TUESDAY, Sept. 6, 2022 (HealthDay News) -- A U.S. Food and Drug Administration panel will once again consider approval for an experimental drug for amyotrophic lateral sclerosis (ALS), a rare second review for a disease that has no cure.
The same panel that will meet Wednesday voted last March not to approve the drug. But getting the drug, known as Albrioza (AMX0035), approved is a rallying cause for patients, their families, and members of Congress, the Associated Press reported.
Still, federal regulators said in a briefing document filed on Friday that the company's new evidence was not "sufficiently independent or persuasive" to establish effectiveness. The document did say that the experts can consider "the unmet need in ALS" and the flexibility the agency has in applying for approval of drugs that treat fatal diseases. This suggests "there is a chance that the FDA is still looking for a way to approve the product," SVB analyst Marc Goodman wrote in a note to investors. Goodman thinks the drug has about a 50 percent chance of approval, the AP reported.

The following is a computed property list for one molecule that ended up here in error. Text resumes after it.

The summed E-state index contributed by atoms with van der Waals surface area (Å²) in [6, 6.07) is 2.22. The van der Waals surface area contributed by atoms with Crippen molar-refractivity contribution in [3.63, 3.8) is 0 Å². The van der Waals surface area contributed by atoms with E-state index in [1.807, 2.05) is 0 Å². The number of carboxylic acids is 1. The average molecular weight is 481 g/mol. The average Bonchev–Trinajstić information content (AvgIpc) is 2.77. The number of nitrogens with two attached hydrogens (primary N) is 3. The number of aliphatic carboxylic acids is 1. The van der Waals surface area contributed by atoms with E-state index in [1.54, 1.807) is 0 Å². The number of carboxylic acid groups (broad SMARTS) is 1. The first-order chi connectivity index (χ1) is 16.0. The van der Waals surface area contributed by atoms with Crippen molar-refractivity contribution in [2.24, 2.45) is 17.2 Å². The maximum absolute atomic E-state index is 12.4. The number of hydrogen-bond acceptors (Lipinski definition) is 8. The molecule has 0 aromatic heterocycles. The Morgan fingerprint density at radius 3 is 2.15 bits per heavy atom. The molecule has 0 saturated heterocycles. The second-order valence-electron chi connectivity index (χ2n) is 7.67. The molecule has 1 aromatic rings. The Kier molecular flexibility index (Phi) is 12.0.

When regulators first reviewed the drug in March, they voted 6-4 against it after finding no convincing data that it would benefit those with the disease. The panel gave the agency until Sept. 29 to review any further data the company submitted.
Canadian regulators have already approved the drug for ALS patients, which puts the FDA in a "precarious position," bioethicist Holly Fernandez-Lynch told the AP. "They typically like to be out ahead when making approval decisions," said Fernandez-Lynch, who teaches at the University of Pennsylvania. "They like to make the argument that they are not a barrier to patients accessing things that might help them."
Amylyx Pharmaceuticals, which makes the drug, said it has gathered follow-up data on the study that concluded that the drug extended the life of ALS patients by about 10 months. The medication combines a dietary supplement used in traditional Chinese medicine with an existing prescription drug for liver disorders. The combination shields cells from premature death, according to Amylyx.